The Official Beer of Boise Trails

10 Questions with Boise Trails: Carlos Matutes

By: Kate Watson

Over the next few months we’ll connect with hometown heroes who use Boise’s trails, asking them each the same 10 questions about everything from trails to gear to grub.

Carlos Matutes is the Director of the Southwest Idaho Mountain Biking Association (SWIMBA). He’s the organization’s first director–which makes sense considering his history of trailblazing on bikes. Carlos said, “I don’t want to even say this out loud, but I actually started racing BMX when BMX was a new thing in the 1970s.” Thus began a lifelong biking habit. Carlos began mountain biking in the early ‘90s in Texas (which, due to the lack of mountains, he described as “hill biking”), and he has spent 25 years working in the bike industry. On the way home from the bike shop two years ago he was hit by a hit and run driver. “That changed everything for me,” he said. “I knew I wanted to do something to make a difference.”

Carlos mountain biking

Q: Who are you? Tell us a bit about yourself.

A: I’m the Director of SWIMBA and I am deeply passionate about improving the trail system in Boise for everyone. And I mean everyone. A pro racer I know has a great quote that I love to steal. She said, “We can’t continue to grow the sport of mountain biking by replacing all the middle-aged white guys with more middle-aged white guys.” I’m an outsider myself, as a person of color, so I do get to see a little bit of the periphery of mountain biking and just how exclusionary it can be. So I really do want to make this sport that I love so much open to a much broader population.

Q: How did you get involved with SWIMBA?

A: I became a member of SWIMBA almost immediately after my wife and I moved to Boise six years ago. Over the last year SWIMBA’s board decided to restructure and refocus. I was asked to come on board as executive director in June of this year. SWIMBA has always been a 100% volunteer organization, but they wanted professional direction.

Q: What do you wish people knew about SWIMBA?

A: I want people to know that we have changed our focus, and that we are an advocacy, education, and access organization. We’re fighting for a diverse, inclusive mountain bike community, and we want to represent Treasure Valley mountain bikers. We estimate there are 20-25,000 mountain bikers here, and our job at SWIMBA is to be the point that these voices coalesce around so mountain bikers can have a collective voice and have a seat at the table. We don’t want to push anyone else out, but we want to be there in that conversation.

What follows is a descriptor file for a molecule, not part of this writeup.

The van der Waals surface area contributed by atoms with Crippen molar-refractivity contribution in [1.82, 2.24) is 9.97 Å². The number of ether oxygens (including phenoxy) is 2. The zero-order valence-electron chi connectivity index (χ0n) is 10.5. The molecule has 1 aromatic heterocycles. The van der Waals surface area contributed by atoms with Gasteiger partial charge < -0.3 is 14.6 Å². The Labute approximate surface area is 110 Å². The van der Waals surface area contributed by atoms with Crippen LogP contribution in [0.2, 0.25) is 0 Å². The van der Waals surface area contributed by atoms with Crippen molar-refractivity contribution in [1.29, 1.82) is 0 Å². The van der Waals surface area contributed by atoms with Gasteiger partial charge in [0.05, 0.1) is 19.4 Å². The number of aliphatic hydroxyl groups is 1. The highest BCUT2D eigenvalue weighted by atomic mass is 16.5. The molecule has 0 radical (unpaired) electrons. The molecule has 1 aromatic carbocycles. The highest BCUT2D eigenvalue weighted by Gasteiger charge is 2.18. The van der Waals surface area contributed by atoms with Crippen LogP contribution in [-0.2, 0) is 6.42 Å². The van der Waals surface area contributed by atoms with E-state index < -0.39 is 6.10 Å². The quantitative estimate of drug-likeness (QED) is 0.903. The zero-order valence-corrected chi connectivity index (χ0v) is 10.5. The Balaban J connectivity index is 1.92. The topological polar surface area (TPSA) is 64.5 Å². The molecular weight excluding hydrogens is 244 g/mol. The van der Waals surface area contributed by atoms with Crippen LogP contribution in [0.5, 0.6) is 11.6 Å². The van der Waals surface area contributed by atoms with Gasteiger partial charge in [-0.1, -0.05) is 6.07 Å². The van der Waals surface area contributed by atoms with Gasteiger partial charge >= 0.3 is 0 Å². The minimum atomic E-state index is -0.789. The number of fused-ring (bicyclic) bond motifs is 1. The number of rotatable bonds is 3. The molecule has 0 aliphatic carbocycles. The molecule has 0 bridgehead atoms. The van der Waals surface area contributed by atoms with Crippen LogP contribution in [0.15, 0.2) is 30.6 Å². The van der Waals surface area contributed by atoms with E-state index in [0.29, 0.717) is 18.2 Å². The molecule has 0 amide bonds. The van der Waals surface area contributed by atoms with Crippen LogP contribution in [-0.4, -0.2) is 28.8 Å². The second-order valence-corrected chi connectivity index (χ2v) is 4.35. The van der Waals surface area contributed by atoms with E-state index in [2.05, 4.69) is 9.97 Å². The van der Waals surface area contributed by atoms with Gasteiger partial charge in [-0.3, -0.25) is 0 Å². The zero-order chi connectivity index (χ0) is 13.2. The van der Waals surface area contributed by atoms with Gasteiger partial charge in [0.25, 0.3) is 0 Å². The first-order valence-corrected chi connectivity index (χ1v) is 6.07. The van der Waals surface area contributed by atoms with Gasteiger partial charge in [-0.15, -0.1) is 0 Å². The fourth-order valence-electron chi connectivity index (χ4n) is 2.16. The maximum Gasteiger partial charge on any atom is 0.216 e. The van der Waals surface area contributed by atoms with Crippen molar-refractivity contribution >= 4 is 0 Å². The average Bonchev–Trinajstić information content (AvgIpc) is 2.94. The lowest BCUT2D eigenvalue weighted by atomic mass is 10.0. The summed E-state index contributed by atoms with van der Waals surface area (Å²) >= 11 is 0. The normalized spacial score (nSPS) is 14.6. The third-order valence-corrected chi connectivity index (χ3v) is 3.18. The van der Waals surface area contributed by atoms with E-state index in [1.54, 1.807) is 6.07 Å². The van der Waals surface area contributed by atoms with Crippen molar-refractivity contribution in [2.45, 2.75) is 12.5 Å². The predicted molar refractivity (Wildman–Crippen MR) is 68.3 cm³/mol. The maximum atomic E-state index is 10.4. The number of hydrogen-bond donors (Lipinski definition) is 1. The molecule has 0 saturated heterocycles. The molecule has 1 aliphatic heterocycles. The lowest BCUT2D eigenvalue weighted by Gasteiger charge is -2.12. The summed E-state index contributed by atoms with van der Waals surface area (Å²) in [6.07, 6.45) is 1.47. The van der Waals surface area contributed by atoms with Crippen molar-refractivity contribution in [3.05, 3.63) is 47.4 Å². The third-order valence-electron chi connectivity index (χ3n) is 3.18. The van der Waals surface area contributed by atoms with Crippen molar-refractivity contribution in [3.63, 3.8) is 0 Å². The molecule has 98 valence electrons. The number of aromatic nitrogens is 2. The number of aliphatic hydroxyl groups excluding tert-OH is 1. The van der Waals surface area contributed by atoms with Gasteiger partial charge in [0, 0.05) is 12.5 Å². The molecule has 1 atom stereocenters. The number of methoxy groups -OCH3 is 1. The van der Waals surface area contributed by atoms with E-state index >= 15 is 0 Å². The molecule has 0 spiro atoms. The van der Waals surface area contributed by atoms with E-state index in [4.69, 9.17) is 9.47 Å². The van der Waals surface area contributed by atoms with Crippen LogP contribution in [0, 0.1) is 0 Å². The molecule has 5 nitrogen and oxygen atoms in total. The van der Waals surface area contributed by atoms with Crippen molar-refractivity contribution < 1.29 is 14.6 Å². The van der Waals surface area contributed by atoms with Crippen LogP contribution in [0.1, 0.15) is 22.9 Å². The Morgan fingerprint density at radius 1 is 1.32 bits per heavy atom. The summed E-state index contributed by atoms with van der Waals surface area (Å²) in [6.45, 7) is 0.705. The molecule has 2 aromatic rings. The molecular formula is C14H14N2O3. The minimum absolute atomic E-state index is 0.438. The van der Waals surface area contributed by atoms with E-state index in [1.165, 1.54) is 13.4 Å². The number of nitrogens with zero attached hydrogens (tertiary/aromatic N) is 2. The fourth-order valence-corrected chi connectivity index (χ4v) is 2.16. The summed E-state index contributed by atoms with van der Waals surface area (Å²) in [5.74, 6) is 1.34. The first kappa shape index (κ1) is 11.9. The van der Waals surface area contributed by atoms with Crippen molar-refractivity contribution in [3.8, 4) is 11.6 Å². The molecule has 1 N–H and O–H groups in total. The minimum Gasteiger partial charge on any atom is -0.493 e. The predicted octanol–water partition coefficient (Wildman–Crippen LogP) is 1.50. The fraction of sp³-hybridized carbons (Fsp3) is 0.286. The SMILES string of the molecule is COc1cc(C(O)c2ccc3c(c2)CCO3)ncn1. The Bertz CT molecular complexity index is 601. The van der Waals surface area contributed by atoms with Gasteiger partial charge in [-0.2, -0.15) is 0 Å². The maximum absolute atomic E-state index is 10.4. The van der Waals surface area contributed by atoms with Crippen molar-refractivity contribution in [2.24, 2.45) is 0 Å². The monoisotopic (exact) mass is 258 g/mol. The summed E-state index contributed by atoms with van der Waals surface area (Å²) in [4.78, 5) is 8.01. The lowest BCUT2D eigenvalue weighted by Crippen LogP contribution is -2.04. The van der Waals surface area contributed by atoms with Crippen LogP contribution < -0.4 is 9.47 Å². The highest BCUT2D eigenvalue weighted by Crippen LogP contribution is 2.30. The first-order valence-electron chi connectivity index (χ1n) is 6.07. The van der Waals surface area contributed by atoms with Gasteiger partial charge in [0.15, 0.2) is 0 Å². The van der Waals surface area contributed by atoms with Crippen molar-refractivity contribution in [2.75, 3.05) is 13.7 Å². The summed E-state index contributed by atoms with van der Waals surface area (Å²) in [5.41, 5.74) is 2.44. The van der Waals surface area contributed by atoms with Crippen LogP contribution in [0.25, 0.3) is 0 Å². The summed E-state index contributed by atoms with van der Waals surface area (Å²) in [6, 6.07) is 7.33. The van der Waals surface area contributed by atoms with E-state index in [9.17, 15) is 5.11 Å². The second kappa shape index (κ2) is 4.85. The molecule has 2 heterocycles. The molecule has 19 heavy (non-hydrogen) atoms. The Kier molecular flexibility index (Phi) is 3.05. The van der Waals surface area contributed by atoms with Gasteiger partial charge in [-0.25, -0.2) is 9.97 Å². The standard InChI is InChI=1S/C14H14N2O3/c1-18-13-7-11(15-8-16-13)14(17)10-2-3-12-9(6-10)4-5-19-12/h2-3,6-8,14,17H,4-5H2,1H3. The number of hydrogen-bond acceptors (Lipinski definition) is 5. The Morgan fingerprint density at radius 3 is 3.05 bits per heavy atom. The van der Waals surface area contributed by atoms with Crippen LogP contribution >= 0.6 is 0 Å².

Historically, we’ve always been a trail-building organization, but we’re in a situation in the Treasure Valley where we have Ridge to Rivers, the Land Trust of the Treasure Valley and a $10 million levy For us, as a small non-profit, trying to horn our way into accessing land just doesn’t make sense. We’re still going to be out there building trails and maintaining and repairing trails, but we’ve shifted our focus into more advocacy and education.

Specifically, there’s an organization here called Dirt Dolls with a mission to get more women on bikes. Disclaimer: my minor is in gender studies, so I’ve gotten a little better feel for the disparity and exclusion of women in the bike industry. Working for so long in the bike industry, I’ve worked with very few women because it is very much a boy’s club. There’s a lot of really offensive advertising that has occurred over the years, a lot of objectification of women, and that’s really one of the big hurdles. We want to make sure we don’t exclude any group, so we’re going to work with Dirt Dolls to be actively inclusive of women and girls, including offering women’s only rides and women’s classes and clinics led by women.

Our other biggest push is to partner with the Idaho chapter of the National Interscholastic Cycling Association (NICA). NICA is essentially about junior high and high school mountain bike racing. NICA has a scholarship fund where people donate bikes so kids who can’t afford mountain bikes can get out there and ride and race. By partnering with them, we get a chance to help some of the underserved communities experience mountain biking and very directly bring in kids that wouldn’t normally be able to be a part of our sport.

Our pie in the sky thing, that will take a lot of foundational work to get going, is to have adaptive-friendly trails here. People with physical impairments are really limited on our trail system. We want Boise to be an example for other communities that we can bring everybody out onto the trails. The City of Eagle and Bogus Basin are already planning this, and we want to help be a catalyst to get it all going. Making trails more inclusive means things like widening trails to 48”, the way turns are done, and the grades for climbing, since most adaptive cyclists use hand cranks and don’t have the power output of an upright bicycle. It’s a neat opportunity to be inclusive, because while doing something that might be specifically for somebody on an adaptive mountain bike, those same trails are going to be great for someone just starting out or for young people.